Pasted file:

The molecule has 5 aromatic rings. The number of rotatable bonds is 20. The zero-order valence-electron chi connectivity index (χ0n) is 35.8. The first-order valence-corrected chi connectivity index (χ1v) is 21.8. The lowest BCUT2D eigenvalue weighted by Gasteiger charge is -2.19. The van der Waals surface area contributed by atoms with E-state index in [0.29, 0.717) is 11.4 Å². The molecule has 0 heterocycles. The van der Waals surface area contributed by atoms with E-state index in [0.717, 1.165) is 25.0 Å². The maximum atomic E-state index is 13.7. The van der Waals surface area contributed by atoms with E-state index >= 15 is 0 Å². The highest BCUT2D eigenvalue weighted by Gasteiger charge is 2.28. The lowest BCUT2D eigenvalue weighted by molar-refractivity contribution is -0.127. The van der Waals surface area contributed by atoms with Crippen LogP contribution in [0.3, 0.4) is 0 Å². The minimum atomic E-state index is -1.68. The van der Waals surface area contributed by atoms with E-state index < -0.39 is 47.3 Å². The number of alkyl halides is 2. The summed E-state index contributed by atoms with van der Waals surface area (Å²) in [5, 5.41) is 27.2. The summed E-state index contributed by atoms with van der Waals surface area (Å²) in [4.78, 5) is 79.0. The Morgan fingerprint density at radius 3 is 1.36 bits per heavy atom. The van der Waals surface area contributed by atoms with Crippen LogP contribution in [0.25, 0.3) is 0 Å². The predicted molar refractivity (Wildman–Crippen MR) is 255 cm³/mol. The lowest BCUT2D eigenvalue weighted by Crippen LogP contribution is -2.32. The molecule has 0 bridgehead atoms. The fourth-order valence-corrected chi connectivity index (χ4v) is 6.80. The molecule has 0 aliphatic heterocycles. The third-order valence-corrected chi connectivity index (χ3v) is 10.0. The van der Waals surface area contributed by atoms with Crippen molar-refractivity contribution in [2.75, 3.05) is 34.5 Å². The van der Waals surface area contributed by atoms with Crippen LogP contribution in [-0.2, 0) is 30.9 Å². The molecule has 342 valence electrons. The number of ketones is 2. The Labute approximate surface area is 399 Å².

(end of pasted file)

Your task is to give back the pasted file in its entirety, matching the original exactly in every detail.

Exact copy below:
The molecule has 5 aromatic rings. The number of rotatable bonds is 20. The zero-order valence-electron chi connectivity index (χ0n) is 35.8. The first-order valence-corrected chi connectivity index (χ1v) is 21.8. The lowest BCUT2D eigenvalue weighted by Gasteiger charge is -2.19. The van der Waals surface area contributed by atoms with E-state index in [0.29, 0.717) is 11.4 Å². The molecule has 0 heterocycles. The van der Waals surface area contributed by atoms with E-state index in [0.717, 1.165) is 25.0 Å². The maximum atomic E-state index is 13.7. The van der Waals surface area contributed by atoms with E-state index >= 15 is 0 Å². The highest BCUT2D eigenvalue weighted by Gasteiger charge is 2.28. The lowest BCUT2D eigenvalue weighted by molar-refractivity contribution is -0.127. The van der Waals surface area contributed by atoms with Crippen LogP contribution in [0.3, 0.4) is 0 Å². The minimum atomic E-state index is -1.68. The van der Waals surface area contributed by atoms with E-state index < -0.39 is 47.3 Å². The number of alkyl halides is 2. The summed E-state index contributed by atoms with van der Waals surface area (Å²) in [5, 5.41) is 27.2. The summed E-state index contributed by atoms with van der Waals surface area (Å²) in [4.78, 5) is 79.0. The Morgan fingerprint density at radius 3 is 1.36 bits per heavy atom. The van der Waals surface area contributed by atoms with Crippen LogP contribution in [0.25, 0.3) is 0 Å². The predicted molar refractivity (Wildman–Crippen MR) is 255 cm³/mol. The lowest BCUT2D eigenvalue weighted by Crippen LogP contribution is -2.32. The molecule has 0 bridgehead atoms. The fourth-order valence-corrected chi connectivity index (χ4v) is 6.80. The molecule has 0 aliphatic heterocycles. The third-order valence-corrected chi connectivity index (χ3v) is 10.0. The van der Waals surface area contributed by atoms with Crippen molar-refractivity contribution in [2.75, 3.05) is 34.5 Å². The van der Waals surface area contributed by atoms with Crippen LogP contribution in [-0.2, 0) is 30.9 Å². The molecule has 342 valence electrons. The number of ketones is 2. The Labute approximate surface area is 399 Å².